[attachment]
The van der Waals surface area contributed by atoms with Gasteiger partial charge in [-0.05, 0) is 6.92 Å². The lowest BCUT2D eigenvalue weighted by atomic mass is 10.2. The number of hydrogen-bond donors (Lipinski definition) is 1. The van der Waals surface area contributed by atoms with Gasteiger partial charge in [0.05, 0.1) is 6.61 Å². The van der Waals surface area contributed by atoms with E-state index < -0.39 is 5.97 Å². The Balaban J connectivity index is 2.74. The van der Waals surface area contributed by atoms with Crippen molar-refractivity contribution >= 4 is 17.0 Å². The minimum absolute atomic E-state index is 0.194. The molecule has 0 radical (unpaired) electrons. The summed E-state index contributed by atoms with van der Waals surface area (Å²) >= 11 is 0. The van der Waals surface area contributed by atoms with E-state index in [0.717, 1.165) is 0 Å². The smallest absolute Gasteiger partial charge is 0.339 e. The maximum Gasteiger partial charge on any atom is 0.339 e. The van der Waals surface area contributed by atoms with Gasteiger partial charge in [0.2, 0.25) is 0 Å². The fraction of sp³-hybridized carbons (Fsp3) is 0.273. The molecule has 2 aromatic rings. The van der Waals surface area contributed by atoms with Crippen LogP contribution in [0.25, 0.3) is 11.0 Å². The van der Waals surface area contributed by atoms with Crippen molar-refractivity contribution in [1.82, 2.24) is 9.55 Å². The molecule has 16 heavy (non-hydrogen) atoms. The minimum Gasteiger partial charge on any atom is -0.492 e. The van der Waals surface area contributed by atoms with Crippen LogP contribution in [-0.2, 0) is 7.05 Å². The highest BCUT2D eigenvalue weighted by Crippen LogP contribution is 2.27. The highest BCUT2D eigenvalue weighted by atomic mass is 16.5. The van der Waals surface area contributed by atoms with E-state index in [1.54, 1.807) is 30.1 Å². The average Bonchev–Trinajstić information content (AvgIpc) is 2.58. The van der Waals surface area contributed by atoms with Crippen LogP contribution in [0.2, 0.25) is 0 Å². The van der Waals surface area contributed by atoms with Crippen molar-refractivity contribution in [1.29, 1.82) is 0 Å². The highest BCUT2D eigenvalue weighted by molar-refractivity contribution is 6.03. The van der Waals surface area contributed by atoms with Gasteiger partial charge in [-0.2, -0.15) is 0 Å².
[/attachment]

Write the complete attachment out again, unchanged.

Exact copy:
The van der Waals surface area contributed by atoms with Gasteiger partial charge in [-0.05, 0) is 6.92 Å². The lowest BCUT2D eigenvalue weighted by atomic mass is 10.2. The number of hydrogen-bond donors (Lipinski definition) is 1. The van der Waals surface area contributed by atoms with Gasteiger partial charge in [0.05, 0.1) is 6.61 Å². The van der Waals surface area contributed by atoms with E-state index < -0.39 is 5.97 Å². The Balaban J connectivity index is 2.74. The van der Waals surface area contributed by atoms with Crippen molar-refractivity contribution >= 4 is 17.0 Å². The minimum absolute atomic E-state index is 0.194. The molecule has 0 radical (unpaired) electrons. The summed E-state index contributed by atoms with van der Waals surface area (Å²) >= 11 is 0. The van der Waals surface area contributed by atoms with E-state index in [0.717, 1.165) is 0 Å². The smallest absolute Gasteiger partial charge is 0.339 e. The maximum Gasteiger partial charge on any atom is 0.339 e. The van der Waals surface area contributed by atoms with Gasteiger partial charge in [0.2, 0.25) is 0 Å². The fraction of sp³-hybridized carbons (Fsp3) is 0.273. The molecule has 2 aromatic rings. The van der Waals surface area contributed by atoms with Crippen LogP contribution in [0.25, 0.3) is 11.0 Å². The van der Waals surface area contributed by atoms with Crippen molar-refractivity contribution in [1.82, 2.24) is 9.55 Å². The molecule has 16 heavy (non-hydrogen) atoms. The minimum Gasteiger partial charge on any atom is -0.492 e. The van der Waals surface area contributed by atoms with Crippen LogP contribution in [-0.2, 0) is 7.05 Å². The highest BCUT2D eigenvalue weighted by Crippen LogP contribution is 2.27. The highest BCUT2D eigenvalue weighted by atomic mass is 16.5. The van der Waals surface area contributed by atoms with E-state index in [1.54, 1.807) is 30.1 Å². The average Bonchev–Trinajstić information content (AvgIpc) is 2.58. The van der Waals surface area contributed by atoms with Crippen LogP contribution in [0.2, 0.25) is 0 Å². The van der Waals surface area contributed by atoms with Crippen molar-refractivity contribution in [1.29, 1.82) is 0 Å². The highest BCUT2D eigenvalue weighted by molar-refractivity contribution is 6.03. The van der Waals surface area contributed by atoms with Gasteiger partial charge in [-0.2, -0.15) is 0 Å².